• Dictionary
  • Thesaurus
Please submit a word or phrase above.
Print this page

Print this page

Why can't I print more than one page at a time?

Full screen

matching results for page

Cited passage

Style
Citations are available only to our active members.
Sign up now to cite pages or passages in MLA, APA and Chicago citation styles.

"Portraying himself as an honest, ordinary person helped Lincoln identify with his audiences." (Einhorn, 1992, p. 25).

"Portraying himself as an honest, ordinary person helped Lincoln identify with his audiences." (Einhorn 25)

"Portraying himself as an honest, ordinary person helped Lincoln identify with his audiences."1

1. Lois J. Einhorn, Abraham Lincoln, the Orator: Penetrating the Lincoln Legend (Westport, CT: Greenwood Press, 1992), 25, http://www.questia.com/read/27419298.

Cited passage

Welcome to the new Questia Reader

The Questia Reader has been updated to provide you with an even better online reading experience.  It is now 100% Responsive, which means you can read our books and articles on any sized device you wish.  All of your favorite tools like notes, highlights, and citations are still here, but the way you select text has been updated to be easier to use, especially on touchscreen devices.  Here's how:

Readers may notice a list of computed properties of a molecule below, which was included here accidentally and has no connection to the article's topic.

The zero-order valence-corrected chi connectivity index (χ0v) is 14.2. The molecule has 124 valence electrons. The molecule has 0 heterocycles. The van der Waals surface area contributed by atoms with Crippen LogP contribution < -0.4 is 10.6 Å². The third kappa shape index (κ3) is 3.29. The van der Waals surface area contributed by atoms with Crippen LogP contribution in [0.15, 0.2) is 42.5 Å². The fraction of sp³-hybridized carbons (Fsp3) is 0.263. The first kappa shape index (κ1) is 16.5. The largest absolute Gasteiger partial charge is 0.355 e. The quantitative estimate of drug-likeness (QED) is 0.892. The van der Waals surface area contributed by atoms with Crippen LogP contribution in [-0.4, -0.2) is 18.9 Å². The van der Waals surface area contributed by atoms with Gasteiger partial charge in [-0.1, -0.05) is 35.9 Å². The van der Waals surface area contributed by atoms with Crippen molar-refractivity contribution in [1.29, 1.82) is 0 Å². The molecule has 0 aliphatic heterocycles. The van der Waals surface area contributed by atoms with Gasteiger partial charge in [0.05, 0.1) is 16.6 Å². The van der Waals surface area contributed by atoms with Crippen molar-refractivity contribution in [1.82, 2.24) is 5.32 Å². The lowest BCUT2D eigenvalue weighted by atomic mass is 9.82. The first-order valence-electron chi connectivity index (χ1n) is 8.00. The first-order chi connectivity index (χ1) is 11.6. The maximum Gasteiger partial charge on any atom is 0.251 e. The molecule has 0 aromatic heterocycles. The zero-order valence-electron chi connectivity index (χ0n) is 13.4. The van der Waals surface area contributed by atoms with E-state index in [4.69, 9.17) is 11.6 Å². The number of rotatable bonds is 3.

1. Click or tap the first word you want to select.
2. Click or tap the last word you want to select.

OK, got it!

Thanks for trying Questia!

Please continue trying out our research tools, but please note, full functionality is available only to our active members.

Your work will be lost once you leave this Web page.

For full access in an ad-free environment, sign up now for a FREE, 1-day trial.

Already a member? Log in now.